Mary Campos is a million-mile flyer who is also the senior leader of an international gas and oil company. While waiting to board a flight in John Wayne Airport in Orange County, she heard her name called out. The United Airlines gate agent told her that her seat had been changed. Apparently, two Pakistani monks sitting next to her couldn’t be seated next to women, due to their religious and cultural beliefs. They also could not be served by female flight attendants; lucky for them, there was a male flight attendant onboard.
Orange County Register reports that Campos wasn’t given an option, and was essentially asked to board the plane or not fly. Once the plane landed in Houston, Campos reached out to a customer service representative, who gave her a $100 voucher. However, Campos is not satisfied—”this is isn’t about $100. It’s about treating everyone fairly.” Instead, she wrote an e-mail to United:
First, I do respect the religious beliefs of all groups. But I do not believe cultural beliefs should be enforced by United to discriminate against females. We live in the United States of America where females are treated as equals, not as subordinates. As a female, mother of two daughters and a business woman, this is unacceptable.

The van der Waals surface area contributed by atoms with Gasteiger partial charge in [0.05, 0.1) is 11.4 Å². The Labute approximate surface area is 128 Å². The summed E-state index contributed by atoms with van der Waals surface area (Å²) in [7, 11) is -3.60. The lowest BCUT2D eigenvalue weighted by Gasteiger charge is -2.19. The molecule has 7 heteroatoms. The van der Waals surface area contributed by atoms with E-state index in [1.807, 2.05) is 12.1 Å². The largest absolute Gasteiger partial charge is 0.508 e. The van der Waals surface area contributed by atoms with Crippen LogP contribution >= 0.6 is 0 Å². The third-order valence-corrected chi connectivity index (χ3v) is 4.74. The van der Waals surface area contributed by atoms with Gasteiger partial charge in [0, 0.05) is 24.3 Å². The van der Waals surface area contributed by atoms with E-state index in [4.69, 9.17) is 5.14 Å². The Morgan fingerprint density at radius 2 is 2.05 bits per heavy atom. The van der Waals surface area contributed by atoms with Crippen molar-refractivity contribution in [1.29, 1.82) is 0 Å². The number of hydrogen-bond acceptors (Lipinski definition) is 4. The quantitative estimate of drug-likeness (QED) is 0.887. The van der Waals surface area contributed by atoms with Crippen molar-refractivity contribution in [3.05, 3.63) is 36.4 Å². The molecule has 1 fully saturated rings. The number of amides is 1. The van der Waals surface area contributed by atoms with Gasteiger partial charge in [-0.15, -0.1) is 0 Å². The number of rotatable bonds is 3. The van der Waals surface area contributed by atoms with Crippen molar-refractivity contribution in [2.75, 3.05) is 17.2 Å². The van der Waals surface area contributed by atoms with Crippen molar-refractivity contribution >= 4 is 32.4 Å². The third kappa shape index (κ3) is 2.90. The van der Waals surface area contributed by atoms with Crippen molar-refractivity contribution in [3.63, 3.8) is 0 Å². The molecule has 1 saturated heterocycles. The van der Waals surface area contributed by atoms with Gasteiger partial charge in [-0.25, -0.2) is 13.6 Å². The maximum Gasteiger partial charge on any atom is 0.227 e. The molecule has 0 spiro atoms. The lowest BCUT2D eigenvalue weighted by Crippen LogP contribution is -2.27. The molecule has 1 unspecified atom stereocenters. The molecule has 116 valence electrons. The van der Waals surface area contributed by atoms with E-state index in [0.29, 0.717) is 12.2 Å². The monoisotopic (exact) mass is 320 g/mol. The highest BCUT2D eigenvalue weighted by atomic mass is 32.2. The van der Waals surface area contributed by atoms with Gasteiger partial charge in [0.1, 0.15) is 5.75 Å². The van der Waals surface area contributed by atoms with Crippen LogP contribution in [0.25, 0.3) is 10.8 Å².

Mary Campos did not hear back from United Airlines other than a boiler plate “we’ll look into it” response. However, CBS Los Angeles investigated the situation, and did receive a response from United:
We regret that Ms. Campos was unhappy with the handling of the seat assignments on her flight. United holds its employees to the highest standards of professionalism and has zero tolerance for discrimination.
I am frankly a bit curious as to how this happened before boarding. Perhaps the monks also anticipated this happening, so they reached out to United ahead of time to arrange alternative seats. But at the same time, Campos pre-booked the seats, and United switching seats without first asking is rather disrespectful—I know I wouldn’t be happy and wouldn’t think it’s fair. I think a better way might have been to ask passengers to switch once onboard, since at least you could ask for volunteers that way.
However, this issue is also more complicated than just gender discrimination, since we might also have to factor in freedom of religion—how should the airline approach that with a religion the appears to discriminate? With the idea of “‘majority rules,” I tend to believe the responsibility of making alternative accommodations to be in the hands of those that go against the norm. Ultimately, I don’t envy being in United’s place, and they very much mishandled the situation, but I’d be interested to hear your thoughts.